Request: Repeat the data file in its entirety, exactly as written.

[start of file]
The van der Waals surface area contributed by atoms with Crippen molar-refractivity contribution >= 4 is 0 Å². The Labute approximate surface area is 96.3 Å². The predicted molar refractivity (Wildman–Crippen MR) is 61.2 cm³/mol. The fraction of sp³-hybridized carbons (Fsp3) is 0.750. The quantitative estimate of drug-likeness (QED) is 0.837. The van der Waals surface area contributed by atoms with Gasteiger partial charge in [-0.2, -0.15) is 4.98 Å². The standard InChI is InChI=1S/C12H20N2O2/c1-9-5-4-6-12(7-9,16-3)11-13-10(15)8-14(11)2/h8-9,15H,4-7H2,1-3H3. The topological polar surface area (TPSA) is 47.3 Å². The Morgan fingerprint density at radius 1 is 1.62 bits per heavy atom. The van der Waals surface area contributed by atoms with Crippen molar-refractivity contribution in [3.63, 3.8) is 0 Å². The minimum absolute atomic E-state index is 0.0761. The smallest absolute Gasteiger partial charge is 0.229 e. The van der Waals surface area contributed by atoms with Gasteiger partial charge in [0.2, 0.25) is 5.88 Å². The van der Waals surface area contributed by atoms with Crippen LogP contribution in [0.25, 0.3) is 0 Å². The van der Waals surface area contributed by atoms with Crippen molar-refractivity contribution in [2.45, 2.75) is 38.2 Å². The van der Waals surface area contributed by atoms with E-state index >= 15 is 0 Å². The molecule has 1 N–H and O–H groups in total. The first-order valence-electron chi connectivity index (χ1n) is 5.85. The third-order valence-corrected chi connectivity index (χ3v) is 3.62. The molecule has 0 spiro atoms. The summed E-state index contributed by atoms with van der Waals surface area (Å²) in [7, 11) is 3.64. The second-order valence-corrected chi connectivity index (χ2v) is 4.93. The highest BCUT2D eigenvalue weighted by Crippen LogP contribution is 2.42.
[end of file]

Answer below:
The van der Waals surface area contributed by atoms with Crippen molar-refractivity contribution >= 4 is 0 Å². The Labute approximate surface area is 96.3 Å². The predicted molar refractivity (Wildman–Crippen MR) is 61.2 cm³/mol. The fraction of sp³-hybridized carbons (Fsp3) is 0.750. The quantitative estimate of drug-likeness (QED) is 0.837. The van der Waals surface area contributed by atoms with Gasteiger partial charge in [-0.2, -0.15) is 4.98 Å². The standard InChI is InChI=1S/C12H20N2O2/c1-9-5-4-6-12(7-9,16-3)11-13-10(15)8-14(11)2/h8-9,15H,4-7H2,1-3H3. The topological polar surface area (TPSA) is 47.3 Å². The Morgan fingerprint density at radius 1 is 1.62 bits per heavy atom. The van der Waals surface area contributed by atoms with Crippen molar-refractivity contribution in [3.63, 3.8) is 0 Å². The minimum absolute atomic E-state index is 0.0761. The smallest absolute Gasteiger partial charge is 0.229 e. The van der Waals surface area contributed by atoms with Gasteiger partial charge in [0.2, 0.25) is 5.88 Å². The van der Waals surface area contributed by atoms with Crippen LogP contribution in [0.25, 0.3) is 0 Å². The van der Waals surface area contributed by atoms with Crippen molar-refractivity contribution in [2.45, 2.75) is 38.2 Å². The van der Waals surface area contributed by atoms with E-state index >= 15 is 0 Å². The molecule has 1 N–H and O–H groups in total. The first-order valence-electron chi connectivity index (χ1n) is 5.85. The third-order valence-corrected chi connectivity index (χ3v) is 3.62. The molecule has 0 spiro atoms. The summed E-state index contributed by atoms with van der Waals surface area (Å²) in [7, 11) is 3.64. The second-order valence-corrected chi connectivity index (χ2v) is 4.93. The highest BCUT2D eigenvalue weighted by Crippen LogP contribution is 2.42.